o I, or Cod. Bodleianus (ninth century; in Bodl. Libr., Oxford) contains the Psalms.
    o K, or Cod. Lipsiensis (seventh century; in Univ. of Leipzig) contains fragments of Heptateuch.
    o L, or The Vienna Genesis (sixth century; in Imperial Libr., Vienna) contains incomplete Genesis, written with silver letters on purple vellum.
    o M, or Cod. Coislinianus (seventh century; in National Library, Paris) contains Heptateuch and Kings.
    o N-V, or Cod. Basiliano-Venetus (eighth or ninth century; partly in Venice and partly in Vatican) contains complete Gen., Ex., and part of Lev., and was used with B in the critical edition of the Septuagint (Rome, 1587).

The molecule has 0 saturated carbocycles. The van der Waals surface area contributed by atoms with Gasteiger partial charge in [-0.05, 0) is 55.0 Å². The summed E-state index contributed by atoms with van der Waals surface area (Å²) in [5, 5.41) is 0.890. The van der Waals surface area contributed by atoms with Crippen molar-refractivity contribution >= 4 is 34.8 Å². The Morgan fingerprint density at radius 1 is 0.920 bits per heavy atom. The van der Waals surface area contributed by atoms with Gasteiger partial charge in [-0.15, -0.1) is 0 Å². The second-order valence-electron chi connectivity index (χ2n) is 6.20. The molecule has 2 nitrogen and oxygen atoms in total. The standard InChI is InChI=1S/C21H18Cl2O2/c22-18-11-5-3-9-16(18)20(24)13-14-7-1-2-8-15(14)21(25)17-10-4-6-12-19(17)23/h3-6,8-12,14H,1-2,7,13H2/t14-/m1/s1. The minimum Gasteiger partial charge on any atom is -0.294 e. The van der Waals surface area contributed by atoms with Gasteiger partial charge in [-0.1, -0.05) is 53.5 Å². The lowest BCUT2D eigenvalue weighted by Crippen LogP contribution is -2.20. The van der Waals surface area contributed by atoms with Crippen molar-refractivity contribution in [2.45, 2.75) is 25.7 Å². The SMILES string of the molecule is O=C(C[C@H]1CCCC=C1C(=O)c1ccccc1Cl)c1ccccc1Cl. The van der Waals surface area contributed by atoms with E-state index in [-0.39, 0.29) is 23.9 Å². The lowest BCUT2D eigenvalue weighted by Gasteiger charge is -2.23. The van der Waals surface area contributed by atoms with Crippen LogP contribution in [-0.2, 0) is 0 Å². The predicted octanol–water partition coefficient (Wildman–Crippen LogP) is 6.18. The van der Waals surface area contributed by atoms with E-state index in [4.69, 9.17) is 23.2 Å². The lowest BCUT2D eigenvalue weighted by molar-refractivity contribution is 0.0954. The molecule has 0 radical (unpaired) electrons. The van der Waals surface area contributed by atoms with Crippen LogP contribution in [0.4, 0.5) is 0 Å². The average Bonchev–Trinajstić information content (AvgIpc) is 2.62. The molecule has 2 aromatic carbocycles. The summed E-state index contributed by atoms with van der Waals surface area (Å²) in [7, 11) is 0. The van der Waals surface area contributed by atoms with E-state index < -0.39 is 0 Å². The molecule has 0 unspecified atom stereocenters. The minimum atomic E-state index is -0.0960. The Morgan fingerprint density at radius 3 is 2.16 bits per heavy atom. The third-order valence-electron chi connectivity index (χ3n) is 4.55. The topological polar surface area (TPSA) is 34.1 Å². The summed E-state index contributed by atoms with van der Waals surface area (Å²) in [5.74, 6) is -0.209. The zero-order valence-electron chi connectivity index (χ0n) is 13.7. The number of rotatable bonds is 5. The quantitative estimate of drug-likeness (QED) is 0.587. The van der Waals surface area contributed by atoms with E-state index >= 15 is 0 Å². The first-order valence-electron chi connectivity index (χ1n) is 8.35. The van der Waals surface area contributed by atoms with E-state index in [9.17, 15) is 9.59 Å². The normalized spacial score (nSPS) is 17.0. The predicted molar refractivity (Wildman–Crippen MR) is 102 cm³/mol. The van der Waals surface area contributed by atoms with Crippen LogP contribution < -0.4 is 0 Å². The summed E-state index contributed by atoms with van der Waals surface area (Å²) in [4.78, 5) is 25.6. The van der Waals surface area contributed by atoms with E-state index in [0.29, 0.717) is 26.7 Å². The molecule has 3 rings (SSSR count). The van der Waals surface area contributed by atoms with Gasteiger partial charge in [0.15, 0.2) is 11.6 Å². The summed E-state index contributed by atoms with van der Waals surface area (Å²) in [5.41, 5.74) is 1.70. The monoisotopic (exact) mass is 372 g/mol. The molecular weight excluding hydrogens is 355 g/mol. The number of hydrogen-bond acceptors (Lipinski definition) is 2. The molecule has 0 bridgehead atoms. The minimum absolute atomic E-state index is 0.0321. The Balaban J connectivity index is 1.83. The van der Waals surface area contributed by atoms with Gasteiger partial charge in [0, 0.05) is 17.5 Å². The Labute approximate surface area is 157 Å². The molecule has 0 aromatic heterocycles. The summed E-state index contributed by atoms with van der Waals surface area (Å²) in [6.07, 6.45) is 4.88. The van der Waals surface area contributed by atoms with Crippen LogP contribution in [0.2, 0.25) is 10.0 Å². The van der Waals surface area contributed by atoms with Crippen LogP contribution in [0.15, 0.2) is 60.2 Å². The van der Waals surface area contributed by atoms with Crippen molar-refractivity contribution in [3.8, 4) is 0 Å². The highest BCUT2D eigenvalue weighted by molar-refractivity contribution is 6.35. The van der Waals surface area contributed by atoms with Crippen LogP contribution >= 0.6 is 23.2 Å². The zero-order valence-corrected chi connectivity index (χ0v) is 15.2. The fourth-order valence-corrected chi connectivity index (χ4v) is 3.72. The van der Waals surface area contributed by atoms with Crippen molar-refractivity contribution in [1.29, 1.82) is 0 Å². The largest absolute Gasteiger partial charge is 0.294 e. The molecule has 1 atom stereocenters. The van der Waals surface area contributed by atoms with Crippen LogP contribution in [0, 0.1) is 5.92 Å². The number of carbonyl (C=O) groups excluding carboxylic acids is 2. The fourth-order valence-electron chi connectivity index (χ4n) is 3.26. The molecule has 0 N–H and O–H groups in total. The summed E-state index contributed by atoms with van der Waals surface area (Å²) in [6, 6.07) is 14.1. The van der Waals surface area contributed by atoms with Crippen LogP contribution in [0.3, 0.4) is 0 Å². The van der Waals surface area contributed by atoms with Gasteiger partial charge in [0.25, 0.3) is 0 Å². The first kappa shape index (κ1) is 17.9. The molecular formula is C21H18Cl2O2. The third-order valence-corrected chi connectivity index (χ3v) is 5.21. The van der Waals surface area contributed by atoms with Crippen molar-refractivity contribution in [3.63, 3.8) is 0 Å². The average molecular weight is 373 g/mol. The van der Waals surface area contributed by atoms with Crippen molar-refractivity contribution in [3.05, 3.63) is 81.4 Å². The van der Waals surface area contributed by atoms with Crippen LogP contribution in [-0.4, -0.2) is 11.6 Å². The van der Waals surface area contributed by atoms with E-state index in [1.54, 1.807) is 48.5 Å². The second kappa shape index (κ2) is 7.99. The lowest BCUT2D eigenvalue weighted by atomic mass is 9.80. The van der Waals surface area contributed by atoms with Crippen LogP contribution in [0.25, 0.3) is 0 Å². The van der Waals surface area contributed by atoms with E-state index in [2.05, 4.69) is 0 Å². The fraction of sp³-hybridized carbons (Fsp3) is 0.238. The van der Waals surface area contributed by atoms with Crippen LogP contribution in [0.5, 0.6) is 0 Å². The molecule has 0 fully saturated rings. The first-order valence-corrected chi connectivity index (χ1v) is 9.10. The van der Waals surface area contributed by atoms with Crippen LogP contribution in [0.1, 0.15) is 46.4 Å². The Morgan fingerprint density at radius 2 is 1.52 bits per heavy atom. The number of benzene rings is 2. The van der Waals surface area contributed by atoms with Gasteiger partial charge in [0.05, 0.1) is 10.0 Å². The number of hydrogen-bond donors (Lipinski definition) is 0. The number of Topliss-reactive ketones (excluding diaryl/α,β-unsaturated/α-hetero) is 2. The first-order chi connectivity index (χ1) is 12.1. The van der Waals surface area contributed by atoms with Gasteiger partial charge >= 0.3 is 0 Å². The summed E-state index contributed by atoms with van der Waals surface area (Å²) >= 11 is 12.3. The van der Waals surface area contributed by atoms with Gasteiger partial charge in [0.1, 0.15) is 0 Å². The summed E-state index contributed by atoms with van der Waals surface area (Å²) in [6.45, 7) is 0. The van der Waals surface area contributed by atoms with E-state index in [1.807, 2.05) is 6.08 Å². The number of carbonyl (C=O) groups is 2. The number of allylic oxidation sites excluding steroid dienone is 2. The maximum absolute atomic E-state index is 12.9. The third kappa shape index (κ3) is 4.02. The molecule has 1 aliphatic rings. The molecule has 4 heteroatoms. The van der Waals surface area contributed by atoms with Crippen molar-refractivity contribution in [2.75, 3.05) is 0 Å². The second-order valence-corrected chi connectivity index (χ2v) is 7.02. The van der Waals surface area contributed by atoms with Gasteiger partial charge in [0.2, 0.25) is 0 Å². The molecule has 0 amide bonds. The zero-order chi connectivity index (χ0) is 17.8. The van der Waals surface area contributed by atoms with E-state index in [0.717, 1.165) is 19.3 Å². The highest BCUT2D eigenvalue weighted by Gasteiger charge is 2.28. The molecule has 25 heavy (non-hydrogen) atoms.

o O, or Cod. Dublinensis (sixth century; in Trinity College, Dublin) contains fragments of Isaias.
    o Q, or Cod. Marchalianus (sixth century, in Vatican) contains Prophets, complete; is very important, and originated in Egypt. The text is probably Hesychian. In the margins are many readings from the Hexapla; it also gives many Hexaplaric signs.
    o R, or Cod. Veronensis (sixth century; at Verona) contains Gr. and Lat. Psalter and Canticles.
    o T, or Cod. Zuricensis, the Zürich Psalter (seventh century) shows, with R, the Western text; silver letters, gold initials, on purple vellum.
    o W, or Cod. Parisiensis (ninth century; in National Library, Paris) contains fragments of Psalms.
    o X, or Cod. Vaticanus (ninth century; in Vatican) contains the Book of Job.
    o Y, or Cod. Tauriensis (ninth century; in National Library, Turin) contains Lesser Prophets.
    o Z, or Cod. Tischendorf (ninth century) contains fragments of Kings; published by Tischendorf.